As the world attempts to try and contain the spread of the coronavirus, both parents and students are setting up to work and learn at home. Glass half full: No commute, extra time with the family, and increased productivity. But for many people, working from home is a nightmare. Your wifi is slow, the fridge is too close, or you can’t figure out how to send emails offline.
We asked school administrators that are managing these emerging remote learning systems—for their recommendations on making it work. If they can get teenagers to get off Snapchat, they can do anything.
Here are their suggestions.
1. Keep track of your passwords. That sticky note on your corkboard with all of your passwords didn’t make it home? No problem, as long as you use a password manager like LastPass or Dashlane.
2. Find the right place to work. Consider lighting, sound, and other interruptions such as a dog who barks when the wind blows. If you’ll be doing videoconferencing, be very intentional about your space—especially the background. If you have roommates, housemates, or children, you might want to put up a “Busy Working” sign.
3. Buy a good headset. If you’re going to be spending so much time online, make sure you will be comfortable. Don’t scrimp on features like noise cancellation. Otherwise, you may have to invest in a masseuse and a chiropractor.
4. Time management is paramount. Build a schedule for the day and hold yourself to it. Make sure to include breaks and time to stand up. This blog from HubSpot reviews the best time-management apps, such as Todoist.
5. Have a backup internet plan. Whether it’s a hotspot or phone tether, know what you’ll do when the guy down the street cuts down a tree and hits the telephone pool. (True story!)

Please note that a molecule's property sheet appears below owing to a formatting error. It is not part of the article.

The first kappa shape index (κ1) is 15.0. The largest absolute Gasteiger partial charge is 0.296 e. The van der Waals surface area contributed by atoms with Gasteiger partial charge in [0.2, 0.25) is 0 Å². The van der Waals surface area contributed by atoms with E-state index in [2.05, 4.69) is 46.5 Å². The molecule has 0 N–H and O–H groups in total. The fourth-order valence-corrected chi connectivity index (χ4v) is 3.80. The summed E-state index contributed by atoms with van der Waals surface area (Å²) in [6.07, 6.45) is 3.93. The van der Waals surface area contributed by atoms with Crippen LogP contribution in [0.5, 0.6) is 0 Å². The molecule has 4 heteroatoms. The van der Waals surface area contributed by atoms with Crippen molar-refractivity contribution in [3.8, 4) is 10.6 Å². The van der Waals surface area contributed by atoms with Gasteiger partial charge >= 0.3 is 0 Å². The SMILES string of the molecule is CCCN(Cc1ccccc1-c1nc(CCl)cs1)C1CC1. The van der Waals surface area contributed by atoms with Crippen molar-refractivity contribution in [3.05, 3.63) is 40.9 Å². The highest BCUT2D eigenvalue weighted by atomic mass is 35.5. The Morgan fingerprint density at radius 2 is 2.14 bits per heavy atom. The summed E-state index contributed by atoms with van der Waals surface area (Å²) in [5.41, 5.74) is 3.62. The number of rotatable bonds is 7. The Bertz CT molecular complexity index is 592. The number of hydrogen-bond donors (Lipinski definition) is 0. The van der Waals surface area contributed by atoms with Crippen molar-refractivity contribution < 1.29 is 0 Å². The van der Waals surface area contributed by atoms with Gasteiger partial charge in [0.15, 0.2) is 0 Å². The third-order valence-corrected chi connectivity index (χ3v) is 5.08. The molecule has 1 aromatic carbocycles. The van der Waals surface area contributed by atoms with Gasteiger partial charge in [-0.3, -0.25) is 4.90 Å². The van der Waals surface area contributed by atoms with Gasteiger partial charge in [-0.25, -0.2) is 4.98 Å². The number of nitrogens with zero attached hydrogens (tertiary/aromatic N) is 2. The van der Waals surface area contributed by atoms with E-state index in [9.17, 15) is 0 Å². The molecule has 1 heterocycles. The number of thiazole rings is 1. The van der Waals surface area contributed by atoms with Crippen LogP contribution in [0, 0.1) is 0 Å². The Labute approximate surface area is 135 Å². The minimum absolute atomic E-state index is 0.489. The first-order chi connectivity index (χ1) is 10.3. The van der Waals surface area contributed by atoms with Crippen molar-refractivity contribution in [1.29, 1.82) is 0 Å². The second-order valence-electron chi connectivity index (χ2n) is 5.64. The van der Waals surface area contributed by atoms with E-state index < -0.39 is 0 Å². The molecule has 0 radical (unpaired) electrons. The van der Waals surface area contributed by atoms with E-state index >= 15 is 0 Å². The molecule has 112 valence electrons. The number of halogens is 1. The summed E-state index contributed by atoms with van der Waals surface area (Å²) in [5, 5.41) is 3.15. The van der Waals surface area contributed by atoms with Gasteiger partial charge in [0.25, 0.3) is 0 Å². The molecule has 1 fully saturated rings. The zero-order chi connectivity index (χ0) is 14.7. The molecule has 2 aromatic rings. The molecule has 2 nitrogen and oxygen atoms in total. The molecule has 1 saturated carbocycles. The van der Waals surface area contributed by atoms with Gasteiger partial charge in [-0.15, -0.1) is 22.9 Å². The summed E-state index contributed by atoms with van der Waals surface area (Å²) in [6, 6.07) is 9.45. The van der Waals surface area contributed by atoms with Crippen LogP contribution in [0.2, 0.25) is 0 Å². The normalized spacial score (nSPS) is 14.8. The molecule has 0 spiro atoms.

6. Ensure you have access to every resource you need. Many companies still have internal resources accessible only within the company network. Make sure your laptop has virtual private networking (VPN) software and that you’ve established communication protocol via email, phone, cell phone, and instant messaging. In addition, learn how to use a VPN in case you’ll need to remotely access servers or files while working from home.
7. Understand your home wireless capacity. If you need to engage via Zoom or Google Hangouts, can your in-home wireless support it?
8. Ask for tutorials and other support. Can your company’s IT director create a webpage with “cheat sheets” and other resources? One K-12 technology director made short instructional videos using Screentastify and put them on a private YouTube channel. Another option is to have training sessions using Google Hangouts Meet.
9. Communicate regularly. Use Google Hangouts or other videoconferencing platforms to hold regular meetings. If people are isolated, these will serve as great morale boosters and keep everyone in the loop and on track.
Tips gathered from the following people: Joe Kuzo, director of technology, Quakertown (PA) Community School District; Andrew P. Marcinek, M.Ed., chief digital officer, Buckingham Browne & Nichols School, MA; Frank Pileiro, MAIT, supervisor of technology, Linwood (NJ) Public Schools; and Dr. Hank Thiele, superintendent, (IL) Community High School District 99.